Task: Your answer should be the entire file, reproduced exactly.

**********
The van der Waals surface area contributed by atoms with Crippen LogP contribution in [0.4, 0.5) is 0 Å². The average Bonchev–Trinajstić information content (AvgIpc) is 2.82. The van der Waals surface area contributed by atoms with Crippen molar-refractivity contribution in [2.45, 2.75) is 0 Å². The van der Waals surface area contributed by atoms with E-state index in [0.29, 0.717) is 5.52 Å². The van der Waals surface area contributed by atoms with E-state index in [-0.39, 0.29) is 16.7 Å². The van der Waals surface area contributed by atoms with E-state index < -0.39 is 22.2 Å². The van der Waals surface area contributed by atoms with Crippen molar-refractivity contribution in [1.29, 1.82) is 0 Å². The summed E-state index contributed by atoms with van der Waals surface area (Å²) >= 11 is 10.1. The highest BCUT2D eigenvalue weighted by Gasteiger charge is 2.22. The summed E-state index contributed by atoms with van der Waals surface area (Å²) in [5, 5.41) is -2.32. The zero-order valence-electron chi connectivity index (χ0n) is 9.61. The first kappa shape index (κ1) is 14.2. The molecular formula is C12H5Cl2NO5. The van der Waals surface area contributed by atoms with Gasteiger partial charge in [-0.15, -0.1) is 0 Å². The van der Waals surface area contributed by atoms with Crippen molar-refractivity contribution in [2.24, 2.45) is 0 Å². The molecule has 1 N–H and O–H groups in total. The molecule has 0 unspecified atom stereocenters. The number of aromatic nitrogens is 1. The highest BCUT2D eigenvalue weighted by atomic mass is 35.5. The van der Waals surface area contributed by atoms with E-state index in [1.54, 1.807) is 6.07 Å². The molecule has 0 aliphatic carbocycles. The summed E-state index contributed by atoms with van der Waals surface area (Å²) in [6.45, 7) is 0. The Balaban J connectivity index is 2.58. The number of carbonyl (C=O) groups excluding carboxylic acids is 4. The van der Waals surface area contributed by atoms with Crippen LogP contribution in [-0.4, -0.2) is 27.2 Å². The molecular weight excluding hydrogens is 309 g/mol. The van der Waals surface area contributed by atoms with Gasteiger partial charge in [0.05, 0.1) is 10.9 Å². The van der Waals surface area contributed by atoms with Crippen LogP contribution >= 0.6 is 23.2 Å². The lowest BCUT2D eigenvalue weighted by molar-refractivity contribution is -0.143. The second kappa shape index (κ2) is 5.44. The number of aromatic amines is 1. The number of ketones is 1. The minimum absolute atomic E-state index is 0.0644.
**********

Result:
The van der Waals surface area contributed by atoms with Crippen LogP contribution in [0.4, 0.5) is 0 Å². The average Bonchev–Trinajstić information content (AvgIpc) is 2.82. The van der Waals surface area contributed by atoms with Crippen molar-refractivity contribution in [2.45, 2.75) is 0 Å². The van der Waals surface area contributed by atoms with E-state index in [0.29, 0.717) is 5.52 Å². The van der Waals surface area contributed by atoms with E-state index in [-0.39, 0.29) is 16.7 Å². The van der Waals surface area contributed by atoms with E-state index < -0.39 is 22.2 Å². The van der Waals surface area contributed by atoms with Crippen molar-refractivity contribution in [1.29, 1.82) is 0 Å². The summed E-state index contributed by atoms with van der Waals surface area (Å²) >= 11 is 10.1. The highest BCUT2D eigenvalue weighted by Gasteiger charge is 2.22. The summed E-state index contributed by atoms with van der Waals surface area (Å²) in [5, 5.41) is -2.32. The zero-order valence-electron chi connectivity index (χ0n) is 9.61. The first kappa shape index (κ1) is 14.2. The molecular formula is C12H5Cl2NO5. The van der Waals surface area contributed by atoms with Gasteiger partial charge in [-0.15, -0.1) is 0 Å². The van der Waals surface area contributed by atoms with Crippen molar-refractivity contribution in [2.24, 2.45) is 0 Å². The molecule has 1 N–H and O–H groups in total. The molecule has 0 unspecified atom stereocenters. The number of aromatic nitrogens is 1. The highest BCUT2D eigenvalue weighted by atomic mass is 35.5. The van der Waals surface area contributed by atoms with E-state index in [1.54, 1.807) is 6.07 Å². The molecule has 0 aliphatic carbocycles. The summed E-state index contributed by atoms with van der Waals surface area (Å²) in [6.45, 7) is 0. The Balaban J connectivity index is 2.58. The number of carbonyl (C=O) groups excluding carboxylic acids is 4. The van der Waals surface area contributed by atoms with Crippen LogP contribution in [-0.4, -0.2) is 27.2 Å². The molecular weight excluding hydrogens is 309 g/mol. The van der Waals surface area contributed by atoms with Gasteiger partial charge in [0.05, 0.1) is 10.9 Å². The van der Waals surface area contributed by atoms with Crippen LogP contribution >= 0.6 is 23.2 Å². The lowest BCUT2D eigenvalue weighted by molar-refractivity contribution is -0.143. The second kappa shape index (κ2) is 5.44. The number of aromatic amines is 1. The number of ketones is 1. The minimum absolute atomic E-state index is 0.0644.